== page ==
There are things I spend a fair amount of time worrying about in my professional work. As a psychologist and director of a child and family wellness center, I worry about whether families feel supported; about overscheduled lives limiting opportunities for connection; about the stress hormones resulting from the hurry-hurry-do-everything attitude of our society causing harm to young bodies. I worry about what children are eating and if they’re moving regularly throughout their day; about technology disrupting sleep and relational skills; about whether school expectations for children are developmentally appropriate; and about a trending tendency to avoid doing things that are effortful. Yet, my biggest worry is whether life is feeling less and less meaningful and purposeful to children. It’s not distinct from the other worries, but actually an amalgam of the other worries smooshied together.
I have a great imagination. I can conjure up images of children playing video games, isolated in their bedrooms, shades drawn, from the time they wake up into the wee hours of the night every day of their summer vacation. Likewise, I can also imagine the rigidly scheduled teen turning down invitations from friends in order to get ahead of the upcoming school year with summer classes, private lessons, as well as part-time jobs, sports camps, and volunteer work to ensure that they’re well-rounded and marketable to colleges. Both of these children’s circumstances concern me. They each have goals– some centered around present-moment achievements on a screen and some oriented to futures that make the present seem like nothing more than a hoop to jump through. Yet, I worry… do either of these children feel passionate about something? Have they found something yet that feels meaningful and bigger than themselves?
Parenting a Child with Purpose
Defined Values. Purpose is wrapped up in what is meaningful and what is meaningful is centered around one’s values. As a family, you can start early by talking about what values you share and why. Be careful also to support your child’s developing identity and allowing for them to explore interests that differ from those of your family. Leaving room for exploration is part of their developing identity and values. You might also discuss with your child what they wish they could change about the world and what sort of adult they want to be. How do your and and your child’s values manifest through action? Talking about this is a good lead into your child developing goals.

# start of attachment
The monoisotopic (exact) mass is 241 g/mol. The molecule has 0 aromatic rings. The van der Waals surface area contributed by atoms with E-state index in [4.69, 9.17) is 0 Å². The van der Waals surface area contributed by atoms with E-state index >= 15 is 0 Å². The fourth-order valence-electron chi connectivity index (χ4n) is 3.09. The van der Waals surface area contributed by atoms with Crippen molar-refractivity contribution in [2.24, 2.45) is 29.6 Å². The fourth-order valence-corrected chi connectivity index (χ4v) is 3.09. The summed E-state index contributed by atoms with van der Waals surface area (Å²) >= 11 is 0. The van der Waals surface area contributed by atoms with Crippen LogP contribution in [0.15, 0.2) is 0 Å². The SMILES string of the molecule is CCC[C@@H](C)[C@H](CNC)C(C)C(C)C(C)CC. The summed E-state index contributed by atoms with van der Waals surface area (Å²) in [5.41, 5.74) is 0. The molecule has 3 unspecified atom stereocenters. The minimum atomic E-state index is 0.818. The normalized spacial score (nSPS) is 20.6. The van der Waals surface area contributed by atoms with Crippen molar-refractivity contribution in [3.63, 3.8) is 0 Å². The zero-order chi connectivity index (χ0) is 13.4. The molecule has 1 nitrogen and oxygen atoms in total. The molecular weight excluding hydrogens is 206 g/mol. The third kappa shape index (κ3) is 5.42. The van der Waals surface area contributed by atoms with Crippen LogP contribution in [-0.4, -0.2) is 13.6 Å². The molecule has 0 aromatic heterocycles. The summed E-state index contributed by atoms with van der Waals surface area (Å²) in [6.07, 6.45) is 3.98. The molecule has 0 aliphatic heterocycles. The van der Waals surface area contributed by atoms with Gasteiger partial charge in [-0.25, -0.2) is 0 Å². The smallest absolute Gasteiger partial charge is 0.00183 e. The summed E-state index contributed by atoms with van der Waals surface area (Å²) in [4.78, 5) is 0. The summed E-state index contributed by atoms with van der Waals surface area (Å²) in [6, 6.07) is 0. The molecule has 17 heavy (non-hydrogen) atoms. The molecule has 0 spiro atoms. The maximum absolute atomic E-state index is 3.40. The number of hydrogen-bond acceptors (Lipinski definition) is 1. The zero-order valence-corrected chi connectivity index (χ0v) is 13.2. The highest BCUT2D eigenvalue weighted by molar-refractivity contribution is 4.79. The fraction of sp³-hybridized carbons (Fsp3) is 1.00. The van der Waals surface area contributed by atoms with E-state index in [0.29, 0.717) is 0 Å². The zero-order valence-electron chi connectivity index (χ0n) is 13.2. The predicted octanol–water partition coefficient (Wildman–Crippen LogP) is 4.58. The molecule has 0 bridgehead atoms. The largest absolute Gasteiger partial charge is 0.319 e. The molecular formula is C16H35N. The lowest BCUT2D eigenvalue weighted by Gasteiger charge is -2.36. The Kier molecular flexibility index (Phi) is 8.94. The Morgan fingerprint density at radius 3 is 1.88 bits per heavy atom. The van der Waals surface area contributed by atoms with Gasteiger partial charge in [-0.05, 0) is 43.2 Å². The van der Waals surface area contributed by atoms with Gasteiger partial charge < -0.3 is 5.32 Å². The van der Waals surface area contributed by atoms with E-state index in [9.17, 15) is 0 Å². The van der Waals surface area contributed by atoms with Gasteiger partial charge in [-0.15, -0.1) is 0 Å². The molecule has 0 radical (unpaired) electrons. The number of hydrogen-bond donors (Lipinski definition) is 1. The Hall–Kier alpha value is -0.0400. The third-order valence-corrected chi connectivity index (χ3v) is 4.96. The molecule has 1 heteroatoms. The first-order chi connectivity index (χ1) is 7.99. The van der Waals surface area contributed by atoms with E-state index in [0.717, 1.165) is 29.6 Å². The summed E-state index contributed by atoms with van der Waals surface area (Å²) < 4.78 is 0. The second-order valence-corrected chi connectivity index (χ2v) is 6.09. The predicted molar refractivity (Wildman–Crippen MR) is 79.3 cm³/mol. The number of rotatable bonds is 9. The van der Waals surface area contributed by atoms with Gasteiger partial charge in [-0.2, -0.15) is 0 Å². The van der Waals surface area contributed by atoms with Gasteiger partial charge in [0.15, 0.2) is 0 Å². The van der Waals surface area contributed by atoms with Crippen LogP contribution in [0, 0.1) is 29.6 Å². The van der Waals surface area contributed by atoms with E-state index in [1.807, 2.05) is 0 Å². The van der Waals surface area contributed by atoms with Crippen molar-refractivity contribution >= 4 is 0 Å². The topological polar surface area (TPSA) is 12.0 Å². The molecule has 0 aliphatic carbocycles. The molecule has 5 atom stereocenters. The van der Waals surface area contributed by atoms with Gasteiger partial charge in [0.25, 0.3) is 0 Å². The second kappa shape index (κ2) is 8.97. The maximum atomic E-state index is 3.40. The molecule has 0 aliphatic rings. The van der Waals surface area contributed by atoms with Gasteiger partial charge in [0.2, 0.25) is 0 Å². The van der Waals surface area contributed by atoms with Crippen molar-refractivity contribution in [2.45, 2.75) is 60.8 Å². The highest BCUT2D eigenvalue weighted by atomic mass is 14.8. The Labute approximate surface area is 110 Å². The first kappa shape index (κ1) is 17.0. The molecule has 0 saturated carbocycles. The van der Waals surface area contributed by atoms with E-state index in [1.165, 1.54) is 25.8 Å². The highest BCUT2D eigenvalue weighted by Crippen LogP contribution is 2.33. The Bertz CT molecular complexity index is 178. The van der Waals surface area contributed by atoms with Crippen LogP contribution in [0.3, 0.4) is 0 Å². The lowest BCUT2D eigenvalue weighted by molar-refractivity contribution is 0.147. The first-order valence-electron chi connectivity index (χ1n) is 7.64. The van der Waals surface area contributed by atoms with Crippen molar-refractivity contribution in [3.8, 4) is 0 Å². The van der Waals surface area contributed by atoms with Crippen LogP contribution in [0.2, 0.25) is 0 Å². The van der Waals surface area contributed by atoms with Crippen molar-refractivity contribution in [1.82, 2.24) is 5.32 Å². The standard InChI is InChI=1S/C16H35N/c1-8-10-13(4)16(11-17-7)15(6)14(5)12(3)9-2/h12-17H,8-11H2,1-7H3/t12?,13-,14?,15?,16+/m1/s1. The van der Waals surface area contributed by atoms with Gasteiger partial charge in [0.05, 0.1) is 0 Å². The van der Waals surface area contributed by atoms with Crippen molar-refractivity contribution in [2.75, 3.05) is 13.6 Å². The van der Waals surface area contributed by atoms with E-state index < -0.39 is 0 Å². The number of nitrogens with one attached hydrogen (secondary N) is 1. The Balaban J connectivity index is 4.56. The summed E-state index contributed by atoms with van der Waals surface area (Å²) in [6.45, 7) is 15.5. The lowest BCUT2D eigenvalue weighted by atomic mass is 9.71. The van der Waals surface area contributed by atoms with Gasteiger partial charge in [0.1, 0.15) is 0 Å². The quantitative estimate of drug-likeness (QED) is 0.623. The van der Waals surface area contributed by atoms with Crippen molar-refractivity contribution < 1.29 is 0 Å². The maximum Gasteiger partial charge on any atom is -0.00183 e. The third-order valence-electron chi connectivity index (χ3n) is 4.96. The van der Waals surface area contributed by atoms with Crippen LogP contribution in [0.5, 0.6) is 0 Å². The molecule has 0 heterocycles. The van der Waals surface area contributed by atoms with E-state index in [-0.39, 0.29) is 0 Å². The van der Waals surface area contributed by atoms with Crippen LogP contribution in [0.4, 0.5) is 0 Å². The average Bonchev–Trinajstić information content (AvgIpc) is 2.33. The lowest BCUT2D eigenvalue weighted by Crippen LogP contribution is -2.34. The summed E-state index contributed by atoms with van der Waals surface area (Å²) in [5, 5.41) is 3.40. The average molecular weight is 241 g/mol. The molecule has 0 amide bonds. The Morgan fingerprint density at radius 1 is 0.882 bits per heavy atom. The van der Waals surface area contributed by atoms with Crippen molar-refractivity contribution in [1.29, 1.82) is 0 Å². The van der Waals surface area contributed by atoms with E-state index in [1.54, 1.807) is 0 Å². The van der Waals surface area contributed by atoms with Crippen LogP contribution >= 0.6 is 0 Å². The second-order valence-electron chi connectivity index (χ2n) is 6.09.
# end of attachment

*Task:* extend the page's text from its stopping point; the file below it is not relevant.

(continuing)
Goal-Setting. Whether you’re a free range, helicopter, tiger parent or none of the above, your children need goals, though goals are not the same thing as purpose. Goals are about achieving something, purpose typically includes having goals but they are part of a bigger meaningful commitment and vision. How do you support your child in setting goals that really matter to them? Once your child know’s what’s important to them and why then you can help them take action. Developing smaller goals and reasonable timelines will support them in making concrete progress. At times, you might help them determine steps they can take that would be congruent with their values. Consider creating vision boards together and ask them if there’s anything you can do to support them in reaching their goals.
Transformative Experiences. Some of the ways that young people find their purpose is through an important event or circumstance, service to others or other transformative experience. Patrick Cook-Deegan tells us that some of the most common transformative experiences are traveling abroad, spending time in the natural world, joining a social change project, or establishing a contemplative practice. As a parent, you can support these experiences for your child. Not all organized trips are expensive and many organizations offer scholarships.
Sometimes it can feel like a confusing line between supporting your child and putting undue pressure on them. Remember that purpose is about your child finding meaning, not about you finding it for them.
Join guest speaker, Dr. Kate Sage, for “Avoiding the Helicopter Parenting Trap“
At Intuition Wellness Center we specialize in integrated services and wellness programs for children, young adults and families and supporting other like-minded professionals in doing good work. We offer parent education seminars, wellness classes and other supportive services. If you think you would like some extra support, call us. Call 520-333-3320 for a free phone consultation.